Ok, I'm done for now.
Thank you to everyone who responded to this thread. It's been fascinating to me to see the breadth of people's experiences and what stood out for each of you.



I didn't know the inverted part and I'm kind of glad I didn't know! That's interesting.
I too had nurses that weren't aware of what I should have. One offered me a whole pill and I took it. It didn't bother me at all but after I swallowed it I asked if it was supposed to be whole and she was freaking out.
I didn't have any gas and also felt like they hadn't done anything inside me. I wasn't particularly surprised about that because I had read of so many other people having that experience.
I've enjoyed this thread. We are all individuals with different surgeons, pain thresholds, and life experiences.

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Thank you for your response. As the original poster, I can confirm that what you said above is true.

I read everything I could get my hands on, including these forums, and prepared as best I could, knowing that all the reading and preparing in the world would only take me so far. My questions were intended to elicit accounts of people's real experiences that aren't written about in the books and forums.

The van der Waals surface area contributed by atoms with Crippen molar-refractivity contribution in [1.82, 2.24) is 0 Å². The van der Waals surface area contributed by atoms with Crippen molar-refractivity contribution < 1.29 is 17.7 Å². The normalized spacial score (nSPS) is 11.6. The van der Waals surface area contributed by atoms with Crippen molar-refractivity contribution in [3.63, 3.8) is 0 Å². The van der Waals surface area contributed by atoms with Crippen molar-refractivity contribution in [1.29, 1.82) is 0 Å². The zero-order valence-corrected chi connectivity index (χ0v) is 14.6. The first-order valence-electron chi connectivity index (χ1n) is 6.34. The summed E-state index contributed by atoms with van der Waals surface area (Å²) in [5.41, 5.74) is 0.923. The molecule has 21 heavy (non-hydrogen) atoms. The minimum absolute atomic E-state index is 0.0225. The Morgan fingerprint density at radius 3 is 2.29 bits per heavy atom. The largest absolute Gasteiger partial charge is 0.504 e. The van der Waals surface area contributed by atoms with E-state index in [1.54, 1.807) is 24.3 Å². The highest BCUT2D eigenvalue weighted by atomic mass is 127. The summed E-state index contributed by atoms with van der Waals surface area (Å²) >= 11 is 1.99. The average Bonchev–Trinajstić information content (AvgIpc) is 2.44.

The questions were intentionally open ended to allow for the broadest range of responses, knowing that everyone's perceptions and experiences are different and can be very subjective.

I was sleeved on the 17th and already, I can tell how my answer to these questions would have changed over the last 11 days as I'm sure it will continue to change over time. That's why I haven't answered my own question yet. I expect I will continue to have "surprises" along the way that I never anticipated, but hearing about other people's has helped me be more relaxed about knowing what could happen and how others have dealt with the unexpected.

I intended no judgment in terms of good or bad surprises. For example, I was very surprised that I never had any gas pains at all, which I consider to be a good thing!

A few other curiosities for me:

The nurses don't necessarily know what you need or what's on your plan, especially if you're at a smaller facility where they may not interact with a lot of bariatric patients. As I was really waking up the day of surgery, I was offered Water or ginger ale. Despite my grogginess, I was able to tell her we're not supposed to have carbonation.